Thursday, March 7, 2013

Settling Catan

I like games.  I've always liked games.  And I'm thrilled that my kids are finally old enough to play interesting ones so that I don't have to suffer through Candyland anymore.

The family card game is called Spite and Malice.  At the cottage we like Apples to Apples Jr and Monopoly.  When my mom's in town we play Cribbage.  Last year we were introduced to Set.  (I love Set, and Quinn and I do the online version regularly.)

But the big obsession of the moment is Settlers of Catan.  I bought it years ago (when Ian was deployed the second time) on the recommendation of my brother who had read good things about it.  We tried it once when he was visiting along with a friend of his who thought he remembered the rules.  It seemed like it could be fun, however it didn't get a fair trial back then because we really didn't know what we were doing.

But a friend of mine down the street does a regular game night at her house and I've been lucky enough to be invited from time to time, and upon spotting a Settlers of Catan box in the pile of games I asked if she could teach it to me.  I'm not great with reading rules, I need to learn a game by just doing it.  My friend set up an evening where I could come over and give the game a whirl.

Mona collecting sheep
Turned out to be a really enjoyable, well-designed game.  The board is composed of hexagons that you can rearrange every time if you want to, so it can always be a little different.  And there are little disks with numbers that assign the various hexagons a value that can also be rearranged.  You roll dice, collect cards, use resources to buy roads and settlements and cities, and the first person to ten points wins.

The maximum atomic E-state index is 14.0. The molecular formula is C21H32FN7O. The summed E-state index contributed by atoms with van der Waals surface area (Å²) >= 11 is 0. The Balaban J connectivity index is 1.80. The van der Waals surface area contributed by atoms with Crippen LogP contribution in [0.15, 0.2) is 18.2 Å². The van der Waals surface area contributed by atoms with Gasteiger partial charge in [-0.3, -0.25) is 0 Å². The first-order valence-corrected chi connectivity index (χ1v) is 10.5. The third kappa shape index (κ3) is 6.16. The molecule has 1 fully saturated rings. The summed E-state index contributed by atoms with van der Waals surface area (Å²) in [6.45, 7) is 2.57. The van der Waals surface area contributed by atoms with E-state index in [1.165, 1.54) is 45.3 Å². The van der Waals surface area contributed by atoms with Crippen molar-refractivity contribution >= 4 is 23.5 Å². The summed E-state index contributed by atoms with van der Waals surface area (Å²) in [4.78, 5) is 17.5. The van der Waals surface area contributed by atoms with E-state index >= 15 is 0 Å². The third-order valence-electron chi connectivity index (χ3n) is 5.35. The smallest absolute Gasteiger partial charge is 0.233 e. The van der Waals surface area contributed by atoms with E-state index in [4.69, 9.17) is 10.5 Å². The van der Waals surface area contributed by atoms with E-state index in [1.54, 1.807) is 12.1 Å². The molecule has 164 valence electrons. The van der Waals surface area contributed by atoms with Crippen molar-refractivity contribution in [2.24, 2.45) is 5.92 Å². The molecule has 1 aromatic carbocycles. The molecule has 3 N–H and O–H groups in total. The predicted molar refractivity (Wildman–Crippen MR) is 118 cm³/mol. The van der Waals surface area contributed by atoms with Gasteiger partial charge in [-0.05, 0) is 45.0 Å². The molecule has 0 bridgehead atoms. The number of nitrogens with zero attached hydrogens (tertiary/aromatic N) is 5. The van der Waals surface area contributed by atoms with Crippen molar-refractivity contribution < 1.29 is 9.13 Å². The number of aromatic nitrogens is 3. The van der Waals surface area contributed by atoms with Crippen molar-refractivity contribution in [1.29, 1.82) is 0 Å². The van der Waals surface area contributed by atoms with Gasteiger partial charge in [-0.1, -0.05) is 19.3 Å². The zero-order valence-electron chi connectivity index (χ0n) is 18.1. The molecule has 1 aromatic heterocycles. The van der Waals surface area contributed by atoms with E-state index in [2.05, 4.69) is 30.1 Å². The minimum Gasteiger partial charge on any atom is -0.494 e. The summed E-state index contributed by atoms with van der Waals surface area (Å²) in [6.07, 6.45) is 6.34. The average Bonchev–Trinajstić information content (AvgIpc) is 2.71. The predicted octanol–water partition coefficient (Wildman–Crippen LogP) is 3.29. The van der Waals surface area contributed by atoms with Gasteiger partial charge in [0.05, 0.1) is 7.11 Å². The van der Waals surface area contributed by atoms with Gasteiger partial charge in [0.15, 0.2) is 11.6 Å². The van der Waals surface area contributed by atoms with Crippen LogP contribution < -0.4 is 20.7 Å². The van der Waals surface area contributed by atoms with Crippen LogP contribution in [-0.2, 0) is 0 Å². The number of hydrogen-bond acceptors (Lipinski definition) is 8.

But the actual play is so much fun we sometimes forget to check the points.  When someone wins everyone else always asks to keep playing.  Even Mona enjoys it, and she seldom has any patience for games.  Quinn loves Settlers of Catan (he's usually the one to assemble the whole board before we begin), but still struggles with strategy, so his sisters often volunteer to continue playing until he reaches the necessary ten points to declare him a winner too.

I'm quite sure we play a sweeter version of the game than most people.  (My kids did manage to play the only game of Monopoly I've ever experienced where the bank finally lost.)
Every time anyone rolls a seven you are supposed to move a piece called "the robber" and wherever you move it, it puts a hold of sorts on that property, and you get to steal a card from someone adjacent to it.  The only neutral spot is the desert from where the robber begins.  At any given opportunity my kids return the robber to the desert, and if they have to put him somewhere else, they find a spot where he can't harm anyone, and they nearly always forgo stealing.  You'd think this wouldn't get you far in a competitive situation, but Aden has won many games while still being generous and helpful to everyone on the board.  (We soon discovered, however, that designing the game to end at ten points was smart, because once you reach that point your potential for accumulating wealth snowballs and becomes rather ridiculous, so Aden after a win more often than not simply gives Quinn all her cards at each turn to give him a fighting chance to catch up.)